Tag Archives: sports

Wingate moves to 2-0 with win over Fayetteville State

Brendan Shriver, Staff Writer

Wingate jumped out to a 27-6 lead en route to a wire-to-wire 27-13 victory over Fayetteville State Saturday night at Irwin Belk Stadium. This is the fifth straight year the Bulldogs started a season 2-0.

“It was a good win. Fayetteville State was a much bigger, more physical team than what we faced last week. It was a step up in physicality, which will help us heading to next week’s game,” Wingate Head Football Coach Joe Reich says.

In his second career start, redshirt freshman quarterback Shaw Crocker connected on 19-of-33 passes for 228 yards and three touchdowns, with his primary receiver being BJ Muckelvene, who caught seven passes for 122 yards and a TD. Crocker now has 5 touchdown passes through two games this season. “Shaw continues to take steps forward, both in practices and during games, which is good to see,” Reich says.

Joe Kelly led the Wingate defense with 13 tackles on the night. Cardell Rawlings also contributed with two sacks and Juan Pagan-Gonzalez had three tackles and an interception.

But perhaps the biggest factor in Wingate’s victory was the special teams. “Our punter was a difference maker,” Reich says. “He got us out of jams. The kicker did a nice job as well. It was also good to see Ronnie Procopio break off a big return.”

Chris Birozes averaged 44 yards on six punts, with a long of 55 and another punt downed at the two-yard line. McLean Robertson was two-for-two on field goals, connecting on a 31-yarder and 42-yarder while also going three-for-three in PATs. Procopio had a 48-yard kickoff return to start the third quarter.

Wingate is back in action next Saturday, hitting the road for the first time this season and opening league play, traveling to Carson-Newman for a 7 p.m. start.

Edited by Brendan Shriver

Volleyball begins 2018 on six-match winning streak

Jalen White, Staff Writer

Last week, the Wingate Volleyball team faced Winston-Salem State, Belmont Abbey and Converse College, to open up the season. In the Belmont Abbey game, Wingate started off slow, but fought their way through the second set. They ended the game with a score of 3-1. 

Sophomore outside hitter Anne Abernathy stated, “This was a game to grow on, with the rough start and being able to fight back. It shows us our mentality for the rest of the season.”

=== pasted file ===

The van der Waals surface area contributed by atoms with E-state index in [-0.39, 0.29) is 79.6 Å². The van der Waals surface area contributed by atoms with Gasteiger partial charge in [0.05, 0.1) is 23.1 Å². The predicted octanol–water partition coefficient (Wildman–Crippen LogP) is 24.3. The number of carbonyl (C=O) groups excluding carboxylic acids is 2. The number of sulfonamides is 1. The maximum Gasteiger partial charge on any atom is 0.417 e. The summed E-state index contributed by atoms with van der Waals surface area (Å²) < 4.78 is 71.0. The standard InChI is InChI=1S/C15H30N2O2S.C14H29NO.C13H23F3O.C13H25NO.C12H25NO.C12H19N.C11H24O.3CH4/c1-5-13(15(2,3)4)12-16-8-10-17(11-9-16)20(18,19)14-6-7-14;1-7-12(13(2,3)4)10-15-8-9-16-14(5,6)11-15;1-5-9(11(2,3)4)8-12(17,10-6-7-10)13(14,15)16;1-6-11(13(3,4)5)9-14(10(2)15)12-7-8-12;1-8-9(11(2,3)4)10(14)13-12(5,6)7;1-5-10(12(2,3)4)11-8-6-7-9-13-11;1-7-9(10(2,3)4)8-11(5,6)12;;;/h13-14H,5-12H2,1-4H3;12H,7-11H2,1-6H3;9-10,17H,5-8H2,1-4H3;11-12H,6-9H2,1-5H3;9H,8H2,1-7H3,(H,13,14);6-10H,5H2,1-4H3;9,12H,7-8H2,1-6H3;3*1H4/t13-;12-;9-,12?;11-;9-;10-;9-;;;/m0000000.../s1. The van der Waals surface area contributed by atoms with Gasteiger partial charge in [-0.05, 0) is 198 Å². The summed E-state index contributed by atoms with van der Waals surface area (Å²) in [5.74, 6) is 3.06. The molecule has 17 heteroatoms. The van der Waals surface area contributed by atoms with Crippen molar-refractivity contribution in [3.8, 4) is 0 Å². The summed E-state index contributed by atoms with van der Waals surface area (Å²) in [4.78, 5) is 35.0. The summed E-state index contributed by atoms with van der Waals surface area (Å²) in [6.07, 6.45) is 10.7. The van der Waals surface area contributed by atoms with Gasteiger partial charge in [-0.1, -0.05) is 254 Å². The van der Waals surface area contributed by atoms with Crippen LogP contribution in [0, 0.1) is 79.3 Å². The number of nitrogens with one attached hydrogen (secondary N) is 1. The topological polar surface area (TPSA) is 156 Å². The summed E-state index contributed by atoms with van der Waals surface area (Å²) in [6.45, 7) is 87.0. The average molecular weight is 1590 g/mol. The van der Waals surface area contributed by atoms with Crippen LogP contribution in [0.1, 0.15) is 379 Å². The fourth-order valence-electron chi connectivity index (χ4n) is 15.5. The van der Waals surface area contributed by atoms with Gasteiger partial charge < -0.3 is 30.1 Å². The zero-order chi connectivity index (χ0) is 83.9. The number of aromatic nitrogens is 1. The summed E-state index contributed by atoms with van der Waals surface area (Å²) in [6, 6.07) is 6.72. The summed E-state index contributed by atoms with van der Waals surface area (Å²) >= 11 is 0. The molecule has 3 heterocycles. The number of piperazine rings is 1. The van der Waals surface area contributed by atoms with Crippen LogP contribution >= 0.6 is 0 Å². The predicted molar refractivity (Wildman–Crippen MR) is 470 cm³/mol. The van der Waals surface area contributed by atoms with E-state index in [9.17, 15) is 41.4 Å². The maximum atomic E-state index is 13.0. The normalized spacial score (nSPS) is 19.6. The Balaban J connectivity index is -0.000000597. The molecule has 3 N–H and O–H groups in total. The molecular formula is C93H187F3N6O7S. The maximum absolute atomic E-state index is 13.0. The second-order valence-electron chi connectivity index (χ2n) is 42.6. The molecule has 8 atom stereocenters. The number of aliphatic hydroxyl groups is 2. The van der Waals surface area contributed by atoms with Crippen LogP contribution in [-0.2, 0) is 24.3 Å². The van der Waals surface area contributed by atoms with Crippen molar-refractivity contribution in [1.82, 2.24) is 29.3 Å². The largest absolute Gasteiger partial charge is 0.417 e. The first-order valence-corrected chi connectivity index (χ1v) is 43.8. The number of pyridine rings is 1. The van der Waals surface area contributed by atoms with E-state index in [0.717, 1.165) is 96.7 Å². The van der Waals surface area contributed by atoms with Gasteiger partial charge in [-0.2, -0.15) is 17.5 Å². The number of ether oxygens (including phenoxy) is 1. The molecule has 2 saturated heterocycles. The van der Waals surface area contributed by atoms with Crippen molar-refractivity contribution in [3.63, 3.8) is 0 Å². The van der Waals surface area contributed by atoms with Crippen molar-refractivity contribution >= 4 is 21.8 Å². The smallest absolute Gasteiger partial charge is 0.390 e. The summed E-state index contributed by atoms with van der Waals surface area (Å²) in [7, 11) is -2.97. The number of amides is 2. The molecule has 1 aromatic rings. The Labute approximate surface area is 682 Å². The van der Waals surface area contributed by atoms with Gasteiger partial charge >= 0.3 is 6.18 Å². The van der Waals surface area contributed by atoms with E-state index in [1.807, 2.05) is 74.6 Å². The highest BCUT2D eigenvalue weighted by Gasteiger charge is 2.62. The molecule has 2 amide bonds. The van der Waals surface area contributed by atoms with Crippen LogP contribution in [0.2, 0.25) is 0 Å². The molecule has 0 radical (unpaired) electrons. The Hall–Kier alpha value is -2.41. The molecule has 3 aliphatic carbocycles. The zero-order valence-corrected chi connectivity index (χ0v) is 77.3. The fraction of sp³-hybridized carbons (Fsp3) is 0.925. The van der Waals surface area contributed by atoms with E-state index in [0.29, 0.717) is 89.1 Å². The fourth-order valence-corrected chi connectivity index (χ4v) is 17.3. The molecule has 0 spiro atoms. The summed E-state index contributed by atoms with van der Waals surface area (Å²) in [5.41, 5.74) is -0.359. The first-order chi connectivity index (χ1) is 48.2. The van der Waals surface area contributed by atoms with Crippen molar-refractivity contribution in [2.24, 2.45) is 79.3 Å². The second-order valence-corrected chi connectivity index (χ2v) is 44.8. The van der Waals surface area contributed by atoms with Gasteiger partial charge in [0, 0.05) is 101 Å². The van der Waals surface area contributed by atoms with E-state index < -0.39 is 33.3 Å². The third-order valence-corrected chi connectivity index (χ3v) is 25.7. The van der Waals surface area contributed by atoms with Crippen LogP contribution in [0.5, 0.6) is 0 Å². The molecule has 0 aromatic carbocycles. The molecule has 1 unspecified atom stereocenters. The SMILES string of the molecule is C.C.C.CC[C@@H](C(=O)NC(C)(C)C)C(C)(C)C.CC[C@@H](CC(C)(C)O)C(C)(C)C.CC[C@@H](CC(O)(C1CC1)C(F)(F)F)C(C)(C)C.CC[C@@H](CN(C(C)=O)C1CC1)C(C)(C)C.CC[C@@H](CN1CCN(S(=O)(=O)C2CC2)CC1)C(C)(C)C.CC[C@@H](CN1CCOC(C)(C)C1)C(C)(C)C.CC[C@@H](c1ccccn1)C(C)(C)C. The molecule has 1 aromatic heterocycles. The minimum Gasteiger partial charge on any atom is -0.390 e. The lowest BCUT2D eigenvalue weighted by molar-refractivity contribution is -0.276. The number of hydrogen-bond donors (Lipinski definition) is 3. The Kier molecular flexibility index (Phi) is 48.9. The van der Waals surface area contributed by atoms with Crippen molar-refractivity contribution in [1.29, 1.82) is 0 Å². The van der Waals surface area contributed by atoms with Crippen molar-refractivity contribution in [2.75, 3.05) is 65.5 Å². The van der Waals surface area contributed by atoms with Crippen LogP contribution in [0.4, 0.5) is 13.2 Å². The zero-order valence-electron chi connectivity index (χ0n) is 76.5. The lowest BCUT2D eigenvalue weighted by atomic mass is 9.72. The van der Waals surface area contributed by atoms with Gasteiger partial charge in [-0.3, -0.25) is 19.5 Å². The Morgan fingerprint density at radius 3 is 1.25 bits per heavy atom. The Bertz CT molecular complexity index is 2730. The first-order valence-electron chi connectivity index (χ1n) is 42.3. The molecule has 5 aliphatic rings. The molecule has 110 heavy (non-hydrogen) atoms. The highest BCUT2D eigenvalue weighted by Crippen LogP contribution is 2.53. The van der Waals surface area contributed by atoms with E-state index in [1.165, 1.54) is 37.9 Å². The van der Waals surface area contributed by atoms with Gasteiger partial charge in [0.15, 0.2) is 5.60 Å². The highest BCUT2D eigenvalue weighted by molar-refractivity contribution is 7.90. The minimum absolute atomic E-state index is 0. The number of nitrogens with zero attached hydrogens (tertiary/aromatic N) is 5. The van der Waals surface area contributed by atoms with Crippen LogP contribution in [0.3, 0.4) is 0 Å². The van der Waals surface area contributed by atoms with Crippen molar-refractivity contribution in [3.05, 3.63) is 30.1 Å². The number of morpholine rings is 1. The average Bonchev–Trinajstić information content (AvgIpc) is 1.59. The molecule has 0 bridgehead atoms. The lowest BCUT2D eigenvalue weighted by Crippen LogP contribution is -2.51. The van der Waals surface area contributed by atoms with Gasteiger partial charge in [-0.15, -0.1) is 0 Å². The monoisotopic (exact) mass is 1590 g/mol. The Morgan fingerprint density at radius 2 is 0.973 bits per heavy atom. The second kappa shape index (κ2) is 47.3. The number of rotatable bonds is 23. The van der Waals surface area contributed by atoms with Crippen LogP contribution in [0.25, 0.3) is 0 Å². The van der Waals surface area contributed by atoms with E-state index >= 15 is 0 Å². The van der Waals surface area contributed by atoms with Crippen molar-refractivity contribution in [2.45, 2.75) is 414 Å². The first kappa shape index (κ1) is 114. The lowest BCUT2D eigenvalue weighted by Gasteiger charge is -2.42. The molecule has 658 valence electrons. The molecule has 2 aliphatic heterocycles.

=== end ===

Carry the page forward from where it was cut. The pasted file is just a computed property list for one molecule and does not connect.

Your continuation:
In the next two games they dominated against Winston-Salem State and Converse, extending their hot start to the season.

The Bulldogs then faced the Augusta Jaguars in an exciting match. “At the end of the game we noticed that we needed this adversity to be a stronger contender in the SAC,” said Sophie Schaff. Wingate ended up coming on top with a 3-1 victory. They have an undefeated record of 6-0.

Senior middle blocker Phoebe Havenaar expressed that, “Winning the regular conference season and SAC, then hosting regionals, and making the Elite Eight,” are some of their teams goals this season. The team is really excited about having newcomers Molly Lambillotte, Shannon Kasprak, Reese Blackley and Kasey Eastland.

The Bulldogs are looking forward to improving their last season record of  27-4. As they go into this season as the favorites to win the SAC conference, the Bulldogs are on a roll and are ready to make a big impact.

 

Edited by Brendan Shriver

Men’s soccer looks forward to challenging season in 2018

Jaelyn Campanella, Staff Writer

As we kick off a new school year, we also welcome back fall sports, including Men’s Soccer. Coming off of a hot streak that ended with the Bulldogs being crowned national champions in 2017, they have a reputation of the top team to uphold. Not only did the Bulldogs claim the national championship last year, but for the past four years, they have won the South Atlantic Conference title.

Coach Gary Hamill said, “The upcoming season is always a challenge since we have been the top team in the league for the last several years.”